It was found that isopropanol is very particularly suitable as a stabilized fuel. Its fuel value with 15% by volume of water added corresponds to that of commercial denatured alcohol. Hydroxypropylcellulose and polyethylene oxide are suitable for use as thickening agents possessing the desired properties, i.e. extensive or completely residue-free combustion and avoidance of undesirable, disadvantageous decomposition products.
The tests given below illustrate the advantageous results achieved with stabilized alcohol, in particular isopropanol.
______________________________________Grill lighting testsCharcoal (30 g in heaps)______________________________________Denatured alcohol alone Isopropanol + 10% of H2 O + 0.50% of hydroxypropylcellu- lose (300 cps)Amount applied 10 g Amount applied 10 gCombustion time 4 minutes Combustion time 6 minutesHeight of flame 23 cm Height of flame 12 cmCoal glows only on edges Coal glows on the edges and in the center of the pileAfter 8 minutes the ember After 15 minutes the embersglow is extinguished still glow______________________________________
Deflagration tests on a glowing pile of flameless charcoal; 10 g of fluid is applied in each case and ignited after 5 seconds with a match.
______________________________________Denatured alcohol Strong deflagration Height of flamealone 45-50 cmDenatured alcohol + Weak deflagration Height of flame0.50% of hydroxy- 32-35 cmpropylcellulose(300 cps)Isopropanol + 10% Weak deflagration Height of flameof H2 O + 0.50% of 25-30 cmhydroxypropylcellulose(300 cps)______________________________________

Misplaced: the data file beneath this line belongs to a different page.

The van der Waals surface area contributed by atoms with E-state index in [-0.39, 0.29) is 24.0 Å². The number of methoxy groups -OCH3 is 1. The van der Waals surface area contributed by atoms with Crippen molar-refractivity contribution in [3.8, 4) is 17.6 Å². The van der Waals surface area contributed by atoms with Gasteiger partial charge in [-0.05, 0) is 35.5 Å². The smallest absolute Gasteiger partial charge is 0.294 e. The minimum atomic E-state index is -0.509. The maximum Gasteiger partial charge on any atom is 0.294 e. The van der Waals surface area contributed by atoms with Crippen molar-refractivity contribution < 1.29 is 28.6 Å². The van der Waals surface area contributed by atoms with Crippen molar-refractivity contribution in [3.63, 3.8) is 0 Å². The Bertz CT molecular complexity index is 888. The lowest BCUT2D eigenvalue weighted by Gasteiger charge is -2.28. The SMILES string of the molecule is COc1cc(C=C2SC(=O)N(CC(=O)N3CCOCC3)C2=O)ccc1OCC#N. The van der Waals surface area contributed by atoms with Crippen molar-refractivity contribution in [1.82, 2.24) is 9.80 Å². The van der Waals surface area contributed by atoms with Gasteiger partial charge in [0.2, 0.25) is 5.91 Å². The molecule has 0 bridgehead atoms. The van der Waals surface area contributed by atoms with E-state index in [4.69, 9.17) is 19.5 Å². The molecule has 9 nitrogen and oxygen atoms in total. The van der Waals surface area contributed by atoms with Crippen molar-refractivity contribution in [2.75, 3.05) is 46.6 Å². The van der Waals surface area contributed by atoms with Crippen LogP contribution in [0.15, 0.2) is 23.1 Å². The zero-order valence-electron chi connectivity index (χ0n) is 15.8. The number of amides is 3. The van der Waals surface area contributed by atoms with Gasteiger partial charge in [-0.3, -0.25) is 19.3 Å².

______________________________________ Wetted Combustion Height Amount area time of flame (g) (cm2) (s) (cm)______________________________________Denatured alcohol 2 85 27 35-38aloneDenatured alcohol + 2 30 60 30-330.50% of hydroxy-propylcelluloseIsopropanol alone 2 95 28 38-45Isopropanol + 15% 2 77 30 35-40of H2 OIsopropanol + 5% 2 24 70 25-30of H2 O + 0.50%of hydroxypropyl-celluloseIsopropanol + 10% 2 32 58 30-35of H2 O + 0.30%of hydroxypropyl-celluloseIsopropanol + 10% 2 24 70 25-28of H2 O + 0.40%of hydroxypropyl-celluloseIsopropanol + 10% 2 24 70 19-23of H2 O + 0.50%of hydroxypropyl-celluloseIsopropanol + 15% 2 17.34 76 18-22of H2 O + 0.40%of hydroxypropyl-celluloseIsopropanol + 20% 2 18.85 67 20-25of H2 O + 0.40%of hydroxypropyl-celluloseIsopropanol + 30% 2 18.09 62 20-24of H2 O + 0.40%of hydroxypropyl-celluloseIsopropanol + 15% 2 35.25 58 26-30of H2 O + 0.40%of polyethyleneoxide type WSR 302Isopropanol + 15% 2 22.6 70 23-28of H2 O + 0.20%of hydroxypropyl-cellulose and 0.20%of polyethyleneoxide type WSR 302______________________________________
The tests demonstrate that even stabilized denatured alcohol spreads to a smaller extent and burns twice as long as denatured alcohol alone.
Excellent results are achieved with isopropanol, optimum results being observed with a 10 to 15% addition of water and 0.40 to 0.50% addition of hydroxypropylcellulose. A mixture of hydroxypropylcellulose and polyethylene oxide also furnishes very good values.
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|JPS56116791A *||Title not available|
|JPS59124994A *||Title not available|
|Citing Patent||Filing date||Publication date||Applicant||Title|
|US5990057 *||Jul 15, 1998||Nov 23, 1999||Sharp; Barbara W.||Liquid fire starter composition|
|US20050272615 *||Aug 8, 2005||Dec 8, 2005||Bitler Steven P||Polymeric thickeners for oil-containing compositions|
|U.S. Classification||44/349, 44/443, 44/451|
|International Classification||C10L11/04, C10L7/04|
|Cooperative Classification||C10L11/04, C10L7/04|
|European Classification||C10L7/04, C10L11/04|
|Mar 22, 1986||AS||Assignment|
Owner name: AHK ALKOHOL HANDELSKONTOR GMBH & CO. KG,, GERMANY
Free format text: ASSIGNMENT OF ASSIGNORS INTEREST.;ASSIGNOR:SCHUSTER, WILHELM;REEL/FRAME:005272/0001
Effective date: 19860507
|Mar 28, 1995||FPAY||Fee payment|
Year of fee payment: 4
|Mar 24, 1999||FPAY||Fee payment|
Year of fee payment: 8
|Apr 16, 2003||REMI||Maintenance fee reminder mailed|
|Oct 1, 2003||LAPS||Lapse for failure to pay maintenance fees|
|Nov 25, 2003||FP||Expired due to failure to pay maintenance fee|
Effective date: 20031001